Interesting quote from Gary Ronald of the AA in the Cape Times this morning:
Driver distraction is probably six times more dangerous than driving drunk. If a driver over the legal alcohol limit of 0.05 already has the potential risk of being involved in a crash 15 times more than a sober person, the context of distraction is even more frightening.
I’m all for any measure that improves road safety in SA. But it worries me that Gary seems to be spouting figures for the sake of figure spouting: “probably six times more dangerous than driving drunk”? Well, maybe it is, but why chuck the word “probably” in?
Does this figure that you are spouting come from any sort of research or did you just make it up? And if it came from some sort of research, what sort of result is “probably six times more dangerous than driving drunk”?
When I do science, I don’t come up with results like that. I either say yes or no. And if I’m ever tempted to stray towards a “probably”, then I go away and I do some more research until I can say yes or no.
That’s how it works.
People see that sort of quote and they think “He’s just made that up, hasn’t he?”.
The obvious next step is not to take what Gary is saying seriously and then what most individuals will do is refute all stats on cellphone usage while driving as being nonsense, which in itself is also nonsense, but that is what will happen.
And it spoils what is a very important message: that using your cellphone while you are driving is a dangerous thing to do.
That’s why it’s illegal.
But then, so is driving without a seatbelt and so is drinking and driving and so is speeding and so is going through a red light.
Sadly, here in SA, there is a real issue with people’s attitudes to obeying rules and a real issue with any sort of law enforcement on the roads.
Every day, I see tens of people driving while using cellphones. There’s the usual two versions of the talkers: one doing 130kph without really looking where he’s going, and the other one who unknowingly slows down to 30kph and may weave slightly.
Then there’s the texters (although it could also be social media or email, of course). There are also two types of them: the ones who hold the phone up right in front of their field of vision, resting it on the top of the steering wheel, and the ones who have it down on their lap, text, look up, look down, text some more, look up, look down, text some more etc etc etc. Each of these four approaches demonstrates a clear lack of concentration on the road around them. Each is dangerous and illegal.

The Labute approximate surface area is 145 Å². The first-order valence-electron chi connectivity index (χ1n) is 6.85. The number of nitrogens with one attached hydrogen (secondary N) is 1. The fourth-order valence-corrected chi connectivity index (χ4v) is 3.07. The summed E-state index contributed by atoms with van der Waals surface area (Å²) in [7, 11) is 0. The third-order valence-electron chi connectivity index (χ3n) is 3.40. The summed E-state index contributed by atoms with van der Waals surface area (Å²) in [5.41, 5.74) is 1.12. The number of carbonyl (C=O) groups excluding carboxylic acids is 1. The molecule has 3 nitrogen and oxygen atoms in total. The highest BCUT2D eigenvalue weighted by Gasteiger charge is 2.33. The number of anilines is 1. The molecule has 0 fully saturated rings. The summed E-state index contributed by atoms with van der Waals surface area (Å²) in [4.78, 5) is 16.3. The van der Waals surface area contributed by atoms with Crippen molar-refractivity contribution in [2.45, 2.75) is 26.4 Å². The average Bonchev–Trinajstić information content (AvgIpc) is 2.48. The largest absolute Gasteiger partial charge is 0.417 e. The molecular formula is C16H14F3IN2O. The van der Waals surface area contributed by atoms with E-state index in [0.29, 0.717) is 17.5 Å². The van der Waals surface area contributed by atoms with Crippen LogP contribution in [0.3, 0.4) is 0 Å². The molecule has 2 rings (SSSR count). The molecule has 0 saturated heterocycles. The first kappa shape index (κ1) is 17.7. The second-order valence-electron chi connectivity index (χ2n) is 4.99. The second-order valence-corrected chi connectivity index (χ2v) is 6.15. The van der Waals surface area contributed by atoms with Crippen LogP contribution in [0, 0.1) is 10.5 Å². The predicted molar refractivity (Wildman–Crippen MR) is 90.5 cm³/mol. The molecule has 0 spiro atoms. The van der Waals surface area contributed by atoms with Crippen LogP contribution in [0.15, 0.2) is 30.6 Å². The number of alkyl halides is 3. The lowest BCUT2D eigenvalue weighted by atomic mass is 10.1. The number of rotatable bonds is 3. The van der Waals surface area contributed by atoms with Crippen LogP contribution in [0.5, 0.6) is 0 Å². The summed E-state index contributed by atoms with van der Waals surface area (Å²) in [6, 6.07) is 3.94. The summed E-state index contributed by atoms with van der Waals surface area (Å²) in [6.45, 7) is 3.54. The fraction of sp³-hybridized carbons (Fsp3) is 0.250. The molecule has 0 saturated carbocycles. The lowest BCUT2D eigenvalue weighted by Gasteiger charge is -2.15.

Funny thing is, most of those people would probably baulk at the suggestion that they would ever drive drunk and yet they happily use their phone while on the road, which “is probably six times more dangerous than driving drunk”. Why?
Is it because they don’t know how dangerous it is?
Is it because they know and don’t care?
Is it because they don’t think they’ll get caught?
The spokesman for Cape Town Traffic Services, Kevin Jacobs, said 4 184 drivers in six months had been fined for the unlawful use of a cellphone while driving.
4,200 in 6 months. That’s 700 a month. Or 24 a day. 1 an hour.
In a city with 3,000,000+ inhabitants. It’s a drop in the ocean.
The war on drink driving in SA has proved that it takes a combination of stricter law enforcement and powerful advertising to even begin to get the message across to a public which is used to getting away with breaking rules. For the first time since moving here, I am beginning to notice a shift in attitude amongst my friends when it comes to drink driving. It used to be that they’d know it was wrong, but that they take the chance of getting away with it. Now there’s more of a social stigma attached to it (like in the UK) and there’s more awareness about getting caught and the consequences that come with it, people don’t do it any more.
How long before using your cellphone while driving (which, lest we forget, “is probably six times more dangerous than driving drunk”) generates that same sort of reaction?
A year? Ten years? Never?